Parents know when their child starts to lose confidence in their abilities. Talk to your child about what is happening and why. Then take steps to change the situation.
Good feelings about others and sharing knowledge
Going to school is a social activity. Social activities require sharing and taking responsibility for your actions. A child who is open to sharing what he has learned and who is responsible for getting work done is much more able to benefit from classroom teaching than a child who does not have these skills.
Children often learn in groups and they certainly learn from each other. A child who is not social, who does not feel like sharing and taking responsibility for their own actions misses out on these learning opportunities.
You want your child to be sociable, to have friends, to enjoy the company of others. If your child is having difficulty with this, you need to know why.
Your child may be shy and unwilling to share with others or aggressive and unwilling to take responsibility for his or her actions.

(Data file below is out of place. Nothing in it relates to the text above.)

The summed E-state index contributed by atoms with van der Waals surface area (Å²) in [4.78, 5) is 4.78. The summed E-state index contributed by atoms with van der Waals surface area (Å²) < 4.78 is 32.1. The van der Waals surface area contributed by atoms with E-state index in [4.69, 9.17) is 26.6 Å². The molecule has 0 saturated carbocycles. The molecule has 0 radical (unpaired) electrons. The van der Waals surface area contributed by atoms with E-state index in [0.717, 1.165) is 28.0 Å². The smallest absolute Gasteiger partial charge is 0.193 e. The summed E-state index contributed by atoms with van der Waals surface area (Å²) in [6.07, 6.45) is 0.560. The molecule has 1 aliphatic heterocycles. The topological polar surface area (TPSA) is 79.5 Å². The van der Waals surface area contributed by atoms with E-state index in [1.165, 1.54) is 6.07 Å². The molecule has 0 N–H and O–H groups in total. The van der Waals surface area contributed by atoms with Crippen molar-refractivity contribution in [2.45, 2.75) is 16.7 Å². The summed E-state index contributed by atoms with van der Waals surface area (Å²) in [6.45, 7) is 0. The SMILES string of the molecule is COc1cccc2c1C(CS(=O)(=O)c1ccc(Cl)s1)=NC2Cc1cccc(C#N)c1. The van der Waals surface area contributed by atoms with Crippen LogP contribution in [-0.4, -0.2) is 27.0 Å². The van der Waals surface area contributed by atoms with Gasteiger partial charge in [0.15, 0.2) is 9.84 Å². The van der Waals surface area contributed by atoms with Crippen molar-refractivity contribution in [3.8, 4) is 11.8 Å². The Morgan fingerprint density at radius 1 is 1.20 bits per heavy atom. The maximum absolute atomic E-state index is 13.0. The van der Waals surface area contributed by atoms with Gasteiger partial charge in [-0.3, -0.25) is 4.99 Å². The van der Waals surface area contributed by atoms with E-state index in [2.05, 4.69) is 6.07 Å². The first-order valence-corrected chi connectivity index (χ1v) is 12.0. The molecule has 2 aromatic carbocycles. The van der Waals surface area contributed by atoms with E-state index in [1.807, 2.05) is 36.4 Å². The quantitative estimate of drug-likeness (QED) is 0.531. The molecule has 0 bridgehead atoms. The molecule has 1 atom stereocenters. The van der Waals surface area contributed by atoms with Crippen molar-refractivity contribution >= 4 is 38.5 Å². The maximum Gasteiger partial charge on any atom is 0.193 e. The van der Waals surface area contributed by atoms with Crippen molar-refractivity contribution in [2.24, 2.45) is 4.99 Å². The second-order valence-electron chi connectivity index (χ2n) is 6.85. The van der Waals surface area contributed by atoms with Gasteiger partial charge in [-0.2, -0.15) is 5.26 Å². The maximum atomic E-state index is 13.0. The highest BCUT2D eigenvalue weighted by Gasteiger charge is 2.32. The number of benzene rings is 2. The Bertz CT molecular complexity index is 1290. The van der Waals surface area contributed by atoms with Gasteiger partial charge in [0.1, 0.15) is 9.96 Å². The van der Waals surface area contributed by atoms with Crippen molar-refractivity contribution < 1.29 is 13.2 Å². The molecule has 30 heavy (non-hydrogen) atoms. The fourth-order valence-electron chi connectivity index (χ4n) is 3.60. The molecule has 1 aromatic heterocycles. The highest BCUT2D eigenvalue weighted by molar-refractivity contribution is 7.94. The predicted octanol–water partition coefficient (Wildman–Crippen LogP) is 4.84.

Whatever the situation you need to help your child have a good attitude about working and learning within the classroom situation.
Good feelings about their work and what they are learning
Children have little control over what they are taught in school. Much of what they are expected to learn seems to have little or no relevance to their lives. They wonder why they have to learn all the things they are taught and why they should put effort into seemingly irrelevant topics.
Children need to know that their efforts are going to yield results. Often the result they want is a good report card or a good mark on an exam but sometimes that is not enough to make them feel happy about their work. Then learning becomes a slog and the child is unhappy and possibly resentful.
Children need to know why they have to do the work they are given. Many young students have no idea why they go to school. Make sure your child understands why school is important and that learning sometimes seemingly irrelevant facts and subjects leads to a better outcome in life.